We use Photoshop for the majority of our visual design work here at Hashrocket. These 10 tips can help improve your process (and make your life easier) when you're working on a design.
1. Leave the Guidemaking to a Robot
I usually create new documents for the web at ~1500px wide and create my final layout at 1000px. I used to drag guides to mark the center point and boundaries until I found GuideGuide (free), a Photoshop plugin that draws guides and grids for you.
2. Double-check Your Profiles
If you've worked with Photoshop and the web for any length of time, you've probably come across color discrepancies that make you ask why, Photoshop, why? Turns out there are a few settings that need to be changed. I won't attempt to explain the process here, but I highly recommend reading this Bjango post to familiarize yourself with color management.
3. Pick any Color Without Banging Your Head Against the Wall
Speaking of color, it can be frustrating to pick one from a source outside of Photoshop. (Let's not talk about the times I've pasted in screenshots to get hex codes.) There's a great little standalone tool called Sip (free, Mac-only), which lets you color pick anything anywhere on your screen and copies the hex, RGB, or a host of other options to your clipboard.
4. Don't Drown in Layer Metadata
I like to keep the layers palette clean with a minimal amount of visible info. From the menu in your layers palette, choose "Panel Options," select "None" for Thumbnail Size, and deselect both "Expand New Effects" and "Add 'Copy' to Copied Layers and Groups" if they're checked. This cuts down on all the thumbs, "rectangle copy 327" verbiage, and endless stair-stepping of effects that can quickly crowd your palette. (Just don't leave copied layers the way they are – adopt the habit of immediately naming them something specific.)
Also, a quick way to collapse your groups (and vice versa) is to alt/opt+shift+click the parent group, which I wish I'd known about sooner. You can also target visibility for a specific layer by alt/opt-clicking its eye icon.
5. Create Hierarchy and Stay Specific
Before I add any elements to my PSD, I like to create hierarchy with top-level layer groups. Start with the footer (or the lowest grouping of elements on the screen) and work your way up so you don't have to rearrange the groups later. Typically I'll have layer groups named footer, body, sidebar, nav, and header. Any elements that get added to the document are grouped within the appropriate parent group and organized top to bottom, left to right, and named specifically, which makes them a whole lot easier to modify later.
6. Stick with Vector
Work in vector for every shape you possibly can. If I create an icon with multiple parts, I'll merge the final shapes when I'm done if the design allows.
Smart objects can be helpful in situations when you might update an element's style across many instances of that element, but where possible, try to stay away from using them to cut down on file size and frustration (like trying to click the shape to find out where it is only to be foiled by its non-clickability).
7. Color Code all the Things
Use color coding for different states (like Hover, Active, etc) – especially if their visibility will eventually be turned off – for quick visual indicators.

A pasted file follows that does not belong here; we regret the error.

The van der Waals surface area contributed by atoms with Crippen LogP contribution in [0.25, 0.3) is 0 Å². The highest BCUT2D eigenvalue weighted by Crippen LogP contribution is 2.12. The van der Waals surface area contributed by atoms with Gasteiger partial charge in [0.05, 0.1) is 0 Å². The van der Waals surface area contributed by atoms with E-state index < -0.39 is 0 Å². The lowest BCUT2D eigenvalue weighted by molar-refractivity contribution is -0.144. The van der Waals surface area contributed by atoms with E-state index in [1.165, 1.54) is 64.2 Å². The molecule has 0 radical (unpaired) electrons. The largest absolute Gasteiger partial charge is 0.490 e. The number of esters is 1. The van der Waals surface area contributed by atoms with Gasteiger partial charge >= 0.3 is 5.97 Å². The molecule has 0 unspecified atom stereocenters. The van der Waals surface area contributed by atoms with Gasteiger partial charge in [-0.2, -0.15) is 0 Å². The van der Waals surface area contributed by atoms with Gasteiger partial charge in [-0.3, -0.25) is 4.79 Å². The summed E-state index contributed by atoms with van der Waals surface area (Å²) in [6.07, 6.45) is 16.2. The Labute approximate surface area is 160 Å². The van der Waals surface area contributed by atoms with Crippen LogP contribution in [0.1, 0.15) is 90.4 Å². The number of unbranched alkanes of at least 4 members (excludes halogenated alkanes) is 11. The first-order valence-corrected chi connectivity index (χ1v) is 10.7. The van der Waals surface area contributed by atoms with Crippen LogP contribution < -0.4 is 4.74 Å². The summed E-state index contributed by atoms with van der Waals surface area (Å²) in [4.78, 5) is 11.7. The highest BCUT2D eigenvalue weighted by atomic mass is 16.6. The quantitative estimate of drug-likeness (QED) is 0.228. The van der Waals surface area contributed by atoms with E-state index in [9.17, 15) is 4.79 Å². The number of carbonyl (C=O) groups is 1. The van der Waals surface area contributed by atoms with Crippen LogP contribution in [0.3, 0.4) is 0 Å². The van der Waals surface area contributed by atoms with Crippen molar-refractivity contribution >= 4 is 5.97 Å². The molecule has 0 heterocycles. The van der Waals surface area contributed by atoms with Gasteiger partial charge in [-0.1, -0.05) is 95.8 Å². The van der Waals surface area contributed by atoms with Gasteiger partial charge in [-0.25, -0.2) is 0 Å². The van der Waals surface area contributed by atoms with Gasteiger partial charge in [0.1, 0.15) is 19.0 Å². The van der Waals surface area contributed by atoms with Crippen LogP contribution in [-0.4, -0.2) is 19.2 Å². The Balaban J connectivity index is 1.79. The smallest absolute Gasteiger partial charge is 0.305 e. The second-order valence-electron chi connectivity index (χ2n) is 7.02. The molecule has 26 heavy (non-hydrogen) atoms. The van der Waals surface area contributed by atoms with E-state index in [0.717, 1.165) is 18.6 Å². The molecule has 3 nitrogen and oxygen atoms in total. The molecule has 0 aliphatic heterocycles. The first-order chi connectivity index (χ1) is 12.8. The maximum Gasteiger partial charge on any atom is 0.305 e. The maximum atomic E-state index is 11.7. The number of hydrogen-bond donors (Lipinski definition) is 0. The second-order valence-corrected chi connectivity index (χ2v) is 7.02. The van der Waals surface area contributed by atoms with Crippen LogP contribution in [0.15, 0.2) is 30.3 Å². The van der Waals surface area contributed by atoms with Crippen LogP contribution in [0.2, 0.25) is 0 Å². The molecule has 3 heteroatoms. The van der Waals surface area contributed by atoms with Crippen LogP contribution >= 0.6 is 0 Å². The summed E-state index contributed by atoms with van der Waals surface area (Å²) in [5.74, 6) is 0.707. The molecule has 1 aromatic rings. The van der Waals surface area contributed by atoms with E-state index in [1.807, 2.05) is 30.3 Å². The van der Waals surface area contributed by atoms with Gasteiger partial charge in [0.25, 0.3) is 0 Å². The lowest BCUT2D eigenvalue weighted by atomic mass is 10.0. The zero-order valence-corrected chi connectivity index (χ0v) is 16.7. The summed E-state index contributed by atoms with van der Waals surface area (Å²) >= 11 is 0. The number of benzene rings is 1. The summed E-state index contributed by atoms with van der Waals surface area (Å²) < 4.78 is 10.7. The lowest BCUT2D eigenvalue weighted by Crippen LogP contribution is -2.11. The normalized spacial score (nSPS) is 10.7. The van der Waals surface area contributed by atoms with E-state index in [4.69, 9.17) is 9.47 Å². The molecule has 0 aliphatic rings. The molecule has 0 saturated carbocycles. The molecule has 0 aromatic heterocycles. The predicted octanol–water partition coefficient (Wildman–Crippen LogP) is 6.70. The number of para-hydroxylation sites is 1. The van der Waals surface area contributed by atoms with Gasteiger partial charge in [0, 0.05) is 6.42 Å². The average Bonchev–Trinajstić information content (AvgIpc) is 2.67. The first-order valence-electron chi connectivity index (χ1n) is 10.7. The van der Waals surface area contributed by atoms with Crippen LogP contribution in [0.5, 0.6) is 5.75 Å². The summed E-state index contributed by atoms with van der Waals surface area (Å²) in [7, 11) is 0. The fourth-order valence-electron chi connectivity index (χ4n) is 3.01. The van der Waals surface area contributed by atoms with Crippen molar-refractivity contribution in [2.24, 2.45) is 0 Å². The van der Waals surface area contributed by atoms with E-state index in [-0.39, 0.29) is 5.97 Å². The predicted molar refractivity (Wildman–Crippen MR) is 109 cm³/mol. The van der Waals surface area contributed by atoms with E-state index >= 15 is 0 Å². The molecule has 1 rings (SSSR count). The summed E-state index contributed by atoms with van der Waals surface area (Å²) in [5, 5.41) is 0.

8. Get Rid of Bloat
When your file is complete, turn on visibility for all the layers you'll use, leaving unused layers hidden. Then clean up those extraneous layers by choosing "Delete Hidden Layers" from the menu in your layers palette.
9. Export Easier (usually)
Exporting slices can be tricky. I use Slicy ($29, Mac-only) for just about everything, and it's been well worth the money. There's also Photoshop's new built-in slicing tool, and, if all else fails, slicing by hand.
Slicy is easy to use, and can handle pretty much anything you throw at it when you add a file extension to the end of your layer/group name. By default it slices directly around the bounds of your object, but you can customize boundaries for situations where you need uniformly- or specifically-sized assets – perfect for exporting multiple icons that need to have the same dimensions. You can choose where to save the slices and whether you want Slicy to automatically update them when your PSD is modified.
Photoshop's Image Asset Generator works similarly, but isn't quite as feature-rich. After appending your layer names with extensions, you select "Image Assets" from File > Generate and save your file, and the appropriately named layers are then saved in the background to a folder alongside your PSD. The save location is kind of annoying because I'd rather choose where the slices end up instead of being forced to save them in what's usually my assets folder.
Slicing by hand is my last resort when I can't get the results I want between Slicy and the Image Asset Generator. Sadly, nothing really helps with (good) retina image generation. You'll usually have to redraw those by hand.
10. Shrink Slices Outside of Photoshop
This isn't about Photoshop per se, but rather a pair of post-Photoshop apps that are worth mentioning. Photoshop can't compress PNGs as well as ImageOptim and ImageAlpha (both free, Mac-only), so I shrink PNGs with these apps before sending them to the repo.
These tips have increased my productivity in Photoshop, and hopefully they'll improve your workflow, too.